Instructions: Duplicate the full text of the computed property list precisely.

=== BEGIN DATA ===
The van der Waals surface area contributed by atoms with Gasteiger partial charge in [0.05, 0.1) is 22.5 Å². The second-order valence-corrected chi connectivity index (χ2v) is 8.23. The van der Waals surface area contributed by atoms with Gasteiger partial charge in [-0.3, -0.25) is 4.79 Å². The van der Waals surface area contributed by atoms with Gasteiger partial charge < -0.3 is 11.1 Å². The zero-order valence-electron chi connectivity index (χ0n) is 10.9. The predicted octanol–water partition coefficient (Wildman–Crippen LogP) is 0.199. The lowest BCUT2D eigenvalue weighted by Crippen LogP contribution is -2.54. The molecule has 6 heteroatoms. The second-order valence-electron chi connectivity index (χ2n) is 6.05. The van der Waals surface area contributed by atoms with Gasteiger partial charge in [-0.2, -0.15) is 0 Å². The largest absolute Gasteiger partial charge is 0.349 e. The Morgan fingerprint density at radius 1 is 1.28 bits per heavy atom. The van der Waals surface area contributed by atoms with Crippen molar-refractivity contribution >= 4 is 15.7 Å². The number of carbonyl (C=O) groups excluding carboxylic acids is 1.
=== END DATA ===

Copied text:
The van der Waals surface area contributed by atoms with Gasteiger partial charge in [0.05, 0.1) is 22.5 Å². The second-order valence-corrected chi connectivity index (χ2v) is 8.23. The van der Waals surface area contributed by atoms with Gasteiger partial charge in [-0.3, -0.25) is 4.79 Å². The van der Waals surface area contributed by atoms with Gasteiger partial charge < -0.3 is 11.1 Å². The zero-order valence-electron chi connectivity index (χ0n) is 10.9. The predicted octanol–water partition coefficient (Wildman–Crippen LogP) is 0.199. The lowest BCUT2D eigenvalue weighted by Crippen LogP contribution is -2.54. The molecule has 6 heteroatoms. The second-order valence-electron chi connectivity index (χ2n) is 6.05. The van der Waals surface area contributed by atoms with Gasteiger partial charge in [-0.2, -0.15) is 0 Å². The largest absolute Gasteiger partial charge is 0.349 e. The Morgan fingerprint density at radius 1 is 1.28 bits per heavy atom. The van der Waals surface area contributed by atoms with Crippen molar-refractivity contribution >= 4 is 15.7 Å². The number of carbonyl (C=O) groups excluding carboxylic acids is 1.